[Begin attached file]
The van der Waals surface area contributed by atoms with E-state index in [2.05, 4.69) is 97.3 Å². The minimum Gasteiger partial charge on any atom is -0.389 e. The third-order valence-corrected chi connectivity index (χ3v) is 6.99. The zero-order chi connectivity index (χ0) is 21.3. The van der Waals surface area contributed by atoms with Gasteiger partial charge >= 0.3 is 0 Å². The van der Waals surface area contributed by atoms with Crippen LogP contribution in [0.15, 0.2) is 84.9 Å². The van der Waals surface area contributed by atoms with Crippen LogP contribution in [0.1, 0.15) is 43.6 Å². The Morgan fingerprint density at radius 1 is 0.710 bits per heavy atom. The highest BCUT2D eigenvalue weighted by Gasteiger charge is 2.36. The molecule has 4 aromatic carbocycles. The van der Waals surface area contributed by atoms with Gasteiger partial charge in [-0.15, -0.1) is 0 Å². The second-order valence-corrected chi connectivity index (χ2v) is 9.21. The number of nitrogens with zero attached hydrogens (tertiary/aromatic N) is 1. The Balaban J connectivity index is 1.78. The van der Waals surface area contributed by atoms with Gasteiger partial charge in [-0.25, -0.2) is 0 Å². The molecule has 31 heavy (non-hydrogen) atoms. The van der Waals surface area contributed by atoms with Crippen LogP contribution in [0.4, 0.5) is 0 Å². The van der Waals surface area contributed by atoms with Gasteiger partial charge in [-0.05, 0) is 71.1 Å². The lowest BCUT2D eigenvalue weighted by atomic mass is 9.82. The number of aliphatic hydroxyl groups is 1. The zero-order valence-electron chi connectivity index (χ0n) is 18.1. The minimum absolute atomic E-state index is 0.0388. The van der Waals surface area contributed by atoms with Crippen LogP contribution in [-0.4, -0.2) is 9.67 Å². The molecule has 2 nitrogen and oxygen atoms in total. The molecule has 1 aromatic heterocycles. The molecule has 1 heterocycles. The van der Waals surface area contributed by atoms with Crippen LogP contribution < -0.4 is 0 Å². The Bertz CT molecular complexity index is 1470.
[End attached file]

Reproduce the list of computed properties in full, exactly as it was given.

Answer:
The van der Waals surface area contributed by atoms with E-state index in [2.05, 4.69) is 97.3 Å². The minimum Gasteiger partial charge on any atom is -0.389 e. The third-order valence-corrected chi connectivity index (χ3v) is 6.99. The zero-order chi connectivity index (χ0) is 21.3. The van der Waals surface area contributed by atoms with Gasteiger partial charge >= 0.3 is 0 Å². The van der Waals surface area contributed by atoms with Crippen LogP contribution in [0.15, 0.2) is 84.9 Å². The van der Waals surface area contributed by atoms with Crippen LogP contribution in [0.1, 0.15) is 43.6 Å². The Morgan fingerprint density at radius 1 is 0.710 bits per heavy atom. The highest BCUT2D eigenvalue weighted by Gasteiger charge is 2.36. The molecule has 4 aromatic carbocycles. The van der Waals surface area contributed by atoms with Gasteiger partial charge in [-0.15, -0.1) is 0 Å². The second-order valence-corrected chi connectivity index (χ2v) is 9.21. The number of nitrogens with zero attached hydrogens (tertiary/aromatic N) is 1. The Balaban J connectivity index is 1.78. The van der Waals surface area contributed by atoms with Gasteiger partial charge in [-0.25, -0.2) is 0 Å². The molecule has 31 heavy (non-hydrogen) atoms. The van der Waals surface area contributed by atoms with Crippen LogP contribution in [0.4, 0.5) is 0 Å². The van der Waals surface area contributed by atoms with Gasteiger partial charge in [-0.05, 0) is 71.1 Å². The lowest BCUT2D eigenvalue weighted by atomic mass is 9.82. The number of aliphatic hydroxyl groups is 1. The zero-order valence-electron chi connectivity index (χ0n) is 18.1. The minimum absolute atomic E-state index is 0.0388. The van der Waals surface area contributed by atoms with Crippen LogP contribution in [-0.4, -0.2) is 9.67 Å². The molecule has 2 nitrogen and oxygen atoms in total. The molecule has 1 aromatic heterocycles. The molecule has 1 heterocycles. The van der Waals surface area contributed by atoms with Crippen LogP contribution < -0.4 is 0 Å². The Bertz CT molecular complexity index is 1470.